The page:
This volume opens several years earlier, with the Great Kanto Earthquake of 1923 which devastated Tokyo.  The repercussions of this, combined with fiscal mismanagement, created a financial crisis that crippled Japan’s economy.  The optimism and liberalization of the Taisho period took a huge hit.  Japan struggled along until 1929 and the worldwide effects of the Great Depression hit.

A combination of the Red Scare (the belief that Communists were about to take over), military successes and government incompetence led to the rise of right-wing organizations, especially military cliques.  Japan became ever more aggressive against its neighbors in Asia, setting up the puppet state of Manchukuo and grabbing ever more territory from China.

Japan became a rogue state, leaving the League of Nations when that body attempted to intervene in its conquests.  Only Nazi Germany and Fascist Italy recognized Manchukuo, and Japan’s alliance with those nations was about to drag it into World War Two.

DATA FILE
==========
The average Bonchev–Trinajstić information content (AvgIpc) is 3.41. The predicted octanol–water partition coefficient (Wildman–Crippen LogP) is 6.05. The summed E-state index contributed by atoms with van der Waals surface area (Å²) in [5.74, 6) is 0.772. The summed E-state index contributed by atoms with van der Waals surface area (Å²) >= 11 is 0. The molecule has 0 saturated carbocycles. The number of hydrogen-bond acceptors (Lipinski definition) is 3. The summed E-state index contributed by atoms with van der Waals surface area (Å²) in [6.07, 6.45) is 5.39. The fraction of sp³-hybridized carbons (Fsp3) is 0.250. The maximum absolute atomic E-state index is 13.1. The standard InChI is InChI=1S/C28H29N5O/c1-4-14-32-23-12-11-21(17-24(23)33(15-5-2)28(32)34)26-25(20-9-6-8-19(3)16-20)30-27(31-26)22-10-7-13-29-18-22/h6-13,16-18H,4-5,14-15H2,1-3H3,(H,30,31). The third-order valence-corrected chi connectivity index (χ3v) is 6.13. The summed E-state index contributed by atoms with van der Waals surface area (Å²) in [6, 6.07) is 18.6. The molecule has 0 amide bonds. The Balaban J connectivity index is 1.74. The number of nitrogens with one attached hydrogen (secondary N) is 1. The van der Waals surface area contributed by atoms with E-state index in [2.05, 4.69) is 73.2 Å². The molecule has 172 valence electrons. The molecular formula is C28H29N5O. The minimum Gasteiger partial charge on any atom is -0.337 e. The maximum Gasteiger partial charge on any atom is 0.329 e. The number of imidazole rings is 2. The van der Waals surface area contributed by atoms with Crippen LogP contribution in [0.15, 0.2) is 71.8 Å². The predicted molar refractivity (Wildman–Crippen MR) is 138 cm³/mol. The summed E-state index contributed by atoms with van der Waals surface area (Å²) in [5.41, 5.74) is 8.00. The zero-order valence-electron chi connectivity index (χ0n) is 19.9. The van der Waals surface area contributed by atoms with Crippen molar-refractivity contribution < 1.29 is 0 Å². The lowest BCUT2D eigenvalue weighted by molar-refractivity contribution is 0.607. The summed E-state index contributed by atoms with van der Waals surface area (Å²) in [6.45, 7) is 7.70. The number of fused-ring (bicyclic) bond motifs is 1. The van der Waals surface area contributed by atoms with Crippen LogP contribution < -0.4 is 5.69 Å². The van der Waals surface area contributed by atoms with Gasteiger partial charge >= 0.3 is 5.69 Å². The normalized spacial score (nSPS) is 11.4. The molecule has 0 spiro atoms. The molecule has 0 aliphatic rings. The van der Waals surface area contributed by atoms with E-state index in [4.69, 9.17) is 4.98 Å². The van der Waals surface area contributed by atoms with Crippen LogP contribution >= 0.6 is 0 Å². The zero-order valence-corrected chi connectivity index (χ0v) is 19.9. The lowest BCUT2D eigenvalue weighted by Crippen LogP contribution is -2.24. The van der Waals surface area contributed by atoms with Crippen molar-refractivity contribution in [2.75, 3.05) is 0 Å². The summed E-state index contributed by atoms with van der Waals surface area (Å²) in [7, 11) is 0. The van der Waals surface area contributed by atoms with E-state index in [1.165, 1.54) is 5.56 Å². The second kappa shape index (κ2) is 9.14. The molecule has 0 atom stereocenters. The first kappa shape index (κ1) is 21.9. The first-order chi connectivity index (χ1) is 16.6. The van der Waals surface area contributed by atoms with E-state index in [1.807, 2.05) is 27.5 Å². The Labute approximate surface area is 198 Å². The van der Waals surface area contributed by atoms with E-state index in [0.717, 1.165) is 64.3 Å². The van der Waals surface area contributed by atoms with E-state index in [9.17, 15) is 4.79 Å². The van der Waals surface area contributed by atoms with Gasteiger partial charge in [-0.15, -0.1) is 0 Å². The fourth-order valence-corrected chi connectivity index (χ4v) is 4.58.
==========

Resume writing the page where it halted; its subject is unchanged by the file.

This is a “warts and all” history, which covers events that many Japanese schoolkids might not be taught in official classes, or have glossed over for them.  There are many painful topics in here, so despite childish hijinks in the parts dealing with Shigeru’s early life, I would recommend it for senior high school students and up.

Warts and all is also how Mizuki depicts himself as a child and young man.  Naturally athletic but lazy, bright but unmotivated, sensitive but engaging in fights both as part of a gang and solo.  It will take the horrors of war (as depicted in the third volume) to force him into a responsible adult life.  Perhaps he got some of it from his father, who is shown as a Micawber-like optimist despite his economic woes.

There’s a lot of names and dates, so the end-notes are very helpful–you still might want to have Wikipedia open to assist with some of the more obscure bits and to cross-reference what else was going on in the world at the time.  Some bits come across as very dry, making the personal stories a relief.